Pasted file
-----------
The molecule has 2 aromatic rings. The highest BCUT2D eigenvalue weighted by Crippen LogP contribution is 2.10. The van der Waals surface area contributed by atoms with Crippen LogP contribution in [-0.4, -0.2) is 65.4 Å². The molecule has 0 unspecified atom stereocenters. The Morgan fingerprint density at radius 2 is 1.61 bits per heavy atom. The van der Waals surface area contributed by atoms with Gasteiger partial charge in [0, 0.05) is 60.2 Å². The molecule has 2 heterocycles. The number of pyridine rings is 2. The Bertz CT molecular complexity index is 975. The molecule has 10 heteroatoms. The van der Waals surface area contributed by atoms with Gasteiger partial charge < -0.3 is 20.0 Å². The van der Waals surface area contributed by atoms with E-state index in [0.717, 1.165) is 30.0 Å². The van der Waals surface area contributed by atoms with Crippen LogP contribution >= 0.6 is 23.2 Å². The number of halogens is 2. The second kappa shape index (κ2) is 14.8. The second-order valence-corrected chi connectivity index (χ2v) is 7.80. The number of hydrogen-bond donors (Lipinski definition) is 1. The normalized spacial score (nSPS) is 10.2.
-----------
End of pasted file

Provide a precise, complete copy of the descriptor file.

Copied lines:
The molecule has 2 aromatic rings. The highest BCUT2D eigenvalue weighted by Crippen LogP contribution is 2.10. The van der Waals surface area contributed by atoms with Crippen LogP contribution in [-0.4, -0.2) is 65.4 Å². The molecule has 0 unspecified atom stereocenters. The Morgan fingerprint density at radius 2 is 1.61 bits per heavy atom. The van der Waals surface area contributed by atoms with Gasteiger partial charge in [0, 0.05) is 60.2 Å². The molecule has 2 heterocycles. The number of pyridine rings is 2. The Bertz CT molecular complexity index is 975. The molecule has 10 heteroatoms. The van der Waals surface area contributed by atoms with Gasteiger partial charge < -0.3 is 20.0 Å². The van der Waals surface area contributed by atoms with E-state index in [0.717, 1.165) is 30.0 Å². The van der Waals surface area contributed by atoms with Crippen LogP contribution >= 0.6 is 23.2 Å². The number of halogens is 2. The second kappa shape index (κ2) is 14.8. The second-order valence-corrected chi connectivity index (χ2v) is 7.80. The number of hydrogen-bond donors (Lipinski definition) is 1. The normalized spacial score (nSPS) is 10.2.